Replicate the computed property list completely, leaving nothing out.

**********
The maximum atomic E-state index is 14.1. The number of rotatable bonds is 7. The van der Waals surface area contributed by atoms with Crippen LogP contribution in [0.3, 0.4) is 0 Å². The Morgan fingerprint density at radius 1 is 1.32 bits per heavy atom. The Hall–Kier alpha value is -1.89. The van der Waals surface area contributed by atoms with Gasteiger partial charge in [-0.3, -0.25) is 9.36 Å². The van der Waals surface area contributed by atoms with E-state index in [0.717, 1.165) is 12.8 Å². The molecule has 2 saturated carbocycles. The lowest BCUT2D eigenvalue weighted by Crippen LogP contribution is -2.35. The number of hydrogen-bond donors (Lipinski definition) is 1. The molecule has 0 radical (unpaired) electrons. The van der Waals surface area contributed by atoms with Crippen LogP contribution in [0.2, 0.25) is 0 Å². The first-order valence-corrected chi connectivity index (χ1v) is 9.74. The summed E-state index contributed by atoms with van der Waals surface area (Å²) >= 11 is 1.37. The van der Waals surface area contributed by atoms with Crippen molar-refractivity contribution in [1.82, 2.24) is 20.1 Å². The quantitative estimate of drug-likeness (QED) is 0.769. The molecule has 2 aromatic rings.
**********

The maximum atomic E-state index is 14.1. The number of rotatable bonds is 7. The van der Waals surface area contributed by atoms with Crippen LogP contribution in [0.3, 0.4) is 0 Å². The Morgan fingerprint density at radius 1 is 1.32 bits per heavy atom. The Hall–Kier alpha value is -1.89. The van der Waals surface area contributed by atoms with Gasteiger partial charge in [-0.3, -0.25) is 9.36 Å². The van der Waals surface area contributed by atoms with E-state index in [0.717, 1.165) is 12.8 Å². The molecule has 2 saturated carbocycles. The lowest BCUT2D eigenvalue weighted by Crippen LogP contribution is -2.35. The number of hydrogen-bond donors (Lipinski definition) is 1. The molecule has 0 radical (unpaired) electrons. The van der Waals surface area contributed by atoms with Crippen LogP contribution in [0.2, 0.25) is 0 Å². The first-order valence-corrected chi connectivity index (χ1v) is 9.74. The summed E-state index contributed by atoms with van der Waals surface area (Å²) >= 11 is 1.37. The van der Waals surface area contributed by atoms with Crippen molar-refractivity contribution in [1.82, 2.24) is 20.1 Å². The quantitative estimate of drug-likeness (QED) is 0.769. The molecule has 2 aromatic rings.